The Merrie Monarch Festival is one of the most beautiful events in Hawaii. First organized in 1963, it’s a celebration of hula. You know: dance, art, culture, love.
“The annual presentation of the Merrie Monarch Festival has led to a renaissance of the Hawaiian culture that is being passed on from generation to generation,” states the official Merrie Monarch Festival website. “The week-long festival includes art exhibits, craft fairs, demonstrations, performances, a parade that emphasizes the cultures of Hawaii, and a three-day hula competition that has received worldwide recognition for its historic and cultural significance.”
So I was little surprised today to receive a press release from the United States Navy stating that the “U.S. Pacific Fleet Band will march and perform in the 54th annual Merrie Monarch Royal Parade on April 22.” Now I know the Navy’s band has participated in the festival before (the photo above was taken in 2014), but something about the news release just struck me as… off. Then, after reading a few more paragraphs, I realized that the Navy had lost its proverbial mind.
To wit, here’s the really problematic portion of the news release:
The Navy recognizes that the Merrie Monarch Festival honors the legacy left by King David Kalākaua, who inspired the perpetuation of Hawaiian traditions, native language and arts. King Kalākaua negotiated a treaty with the United States that led to the Navy’s presence at Pearl Harbor.
“We appreciate King David Kalākaua’s commitment and legacy,” [Capt. James Jenks, Chief of Staff, Navy Region Hawaii] said. “King Kalākaua supported the Navy and provided the opportunity to establish a coaling station at Pearl Harbor more than a century ago. He was a big supporter of education, which is something we all value today; especially in Science, Technology, Engineering and Math.”
Wow. I mean… wow. I’m not sure where even to begin here. No mention of the Reciprocity Treaty, the Bayonet Constitution, the 1887 coup… to say nothing of the Navy’s complicity in the 1893 overthrow of the Hawaiian Kingdom itself. But the notion that Kalākaua “negotiated a treaty” that led to the U.S. naval base at Pearl Harbor? Madness!
The Navy’s press people are toying with enormously complex events that spring from a very simple concept: imperialism. In the late 19th century, when the Navy really wanted a base at Pearl Harbor, the Hawaiian Kingdom was in very bad shape. With much of the Hawaiian population dead from disease, the government of King Kalākaua lay hobbled by the increasingly powerful American businessmen, sugar planters and missionaries that wanted to rule Hawaii for themselves. It was at this time, 1887 to be specific, that the U.S. government saw fit to ensure access to Pearl Harbor once and for all by rewriting the Reciprocity Treaty, which had for years given Hawaii’s sugar plantations access to lucrative American markets.
Here’s an excerpt from historian Tom Coffman’s exemplary book Nation Within: The history of the American occupation of Hawaii that succinctly explain the core power struggle at work here:
In the negotiations to renew the treaty, while many Americans wondered why they were subsidizing the sugar planters of Hawaii, a coalition of expansionist United States senators took the issue of America’s naval interests into their own hands. In January 1887, before voting to renew the treaty, they inserted a clause giving the United States the exclusive use of Pearl Harbor and the right to build a coaling station and other improvements there. In response, [Lorrin] Thurston and other American-descended politicians of sugar were ready to agree to America’s terms, but Hawaiians generally were not. While Thurston bitterly criticized Kalākaua’s character, it was against the backdrop of chronic anxiety over reciprocity that he successfully staged the coup of 1887. Thurston’s cabinet took over in the summer. By fall, after haggling the meaning of terms, the Thurston-led cabinet approved the new treaty, as amended by the U.S. Senate… If it is debatable whether the Pearl Harbor amendment indirectly brought on the coup of 1887, it is indisputable that American expansionism in general was creating intense pressures on the Kingdom of Hawaii that triggered drastic changes in the status quo.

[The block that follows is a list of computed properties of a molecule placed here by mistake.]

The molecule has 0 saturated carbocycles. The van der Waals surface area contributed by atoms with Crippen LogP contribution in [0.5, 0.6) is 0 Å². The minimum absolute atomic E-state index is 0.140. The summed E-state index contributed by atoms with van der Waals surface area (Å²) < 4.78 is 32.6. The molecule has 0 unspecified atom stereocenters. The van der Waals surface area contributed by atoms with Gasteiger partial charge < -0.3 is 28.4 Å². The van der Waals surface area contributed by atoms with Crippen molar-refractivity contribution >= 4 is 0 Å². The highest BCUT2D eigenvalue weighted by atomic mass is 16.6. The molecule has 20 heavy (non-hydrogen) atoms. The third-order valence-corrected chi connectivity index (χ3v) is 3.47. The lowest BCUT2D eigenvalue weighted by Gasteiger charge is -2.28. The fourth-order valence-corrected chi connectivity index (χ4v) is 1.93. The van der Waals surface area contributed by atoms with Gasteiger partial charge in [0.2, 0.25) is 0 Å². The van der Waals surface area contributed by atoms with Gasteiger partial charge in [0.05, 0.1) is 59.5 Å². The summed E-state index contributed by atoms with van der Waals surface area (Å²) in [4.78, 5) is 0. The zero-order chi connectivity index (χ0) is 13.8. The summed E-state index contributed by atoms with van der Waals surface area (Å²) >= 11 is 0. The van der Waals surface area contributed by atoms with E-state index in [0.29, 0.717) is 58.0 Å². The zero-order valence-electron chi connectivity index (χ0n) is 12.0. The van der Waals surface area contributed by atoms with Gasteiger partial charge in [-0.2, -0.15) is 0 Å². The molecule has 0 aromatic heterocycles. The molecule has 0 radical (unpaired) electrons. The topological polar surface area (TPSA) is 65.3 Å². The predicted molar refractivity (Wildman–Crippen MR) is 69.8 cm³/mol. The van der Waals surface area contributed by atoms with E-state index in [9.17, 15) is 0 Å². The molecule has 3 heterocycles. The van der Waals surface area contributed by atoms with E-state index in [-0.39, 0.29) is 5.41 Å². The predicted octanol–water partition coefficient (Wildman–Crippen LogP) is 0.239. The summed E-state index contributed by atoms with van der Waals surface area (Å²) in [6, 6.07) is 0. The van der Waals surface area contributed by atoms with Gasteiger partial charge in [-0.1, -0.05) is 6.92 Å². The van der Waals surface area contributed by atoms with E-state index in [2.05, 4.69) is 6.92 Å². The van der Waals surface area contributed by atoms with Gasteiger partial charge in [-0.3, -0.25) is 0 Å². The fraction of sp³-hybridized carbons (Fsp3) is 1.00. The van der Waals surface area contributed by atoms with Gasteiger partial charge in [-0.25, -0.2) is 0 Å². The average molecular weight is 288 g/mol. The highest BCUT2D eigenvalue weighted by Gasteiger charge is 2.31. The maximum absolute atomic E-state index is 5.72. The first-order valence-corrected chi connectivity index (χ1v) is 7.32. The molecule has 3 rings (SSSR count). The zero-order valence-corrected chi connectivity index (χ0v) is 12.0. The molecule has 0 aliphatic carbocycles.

Yes, King Kalākaua was a big supporter of education. If only the U.S. Navy was, too.
UPDATE, Apr. 22: Last night I was able to get a comment from noted anti-war activist and writer Kyle Kajihiro on the press release. Here’s what he had to say:
Thanks for sharing this. Just wow.This misrepresentation of the history reveals a certain anxiety within the United States military to legitimize its claim to Hawai`i, and in particular, its occupation of Ke Awalau o Pu`uloa (aka Pearl Harbor). Although King Kalākaua was under a lot of pressure from the haole sugar planters to grant the U.S. access to Ke Awalau o Puʻuloa as part of the Treaty of Reciprocity, he resisted. His Hawaiian constituents were vociferous in their opposition to any cession of ʻāina to a foreign country. So the sugar planters staged the first act in a multi-part coup d’etat, forcing the King under threat of violence to ratify what is commonly known as the Bayonet Constitution. Once the balance of power shifted to the haole-controlled cabinet, they approved a treaty that gave the U.S. exclusive use of Ke Awalau o Pu`uloa. At best, this press release can be read as a rather ham-fisted attempt to win cultural sensitivity points and glean legitimacy from one of the most prestigious Hawaiian cultural events. At worst, it is another example of “alternative facts” from the Trump administration.
Anyway, here’s the entire press release:
Photo of U.S. Navy band marching in 2014 Merrie Monarch Festival Parade: Musician 2nd Class Andrea Sematoske/U.S. Navy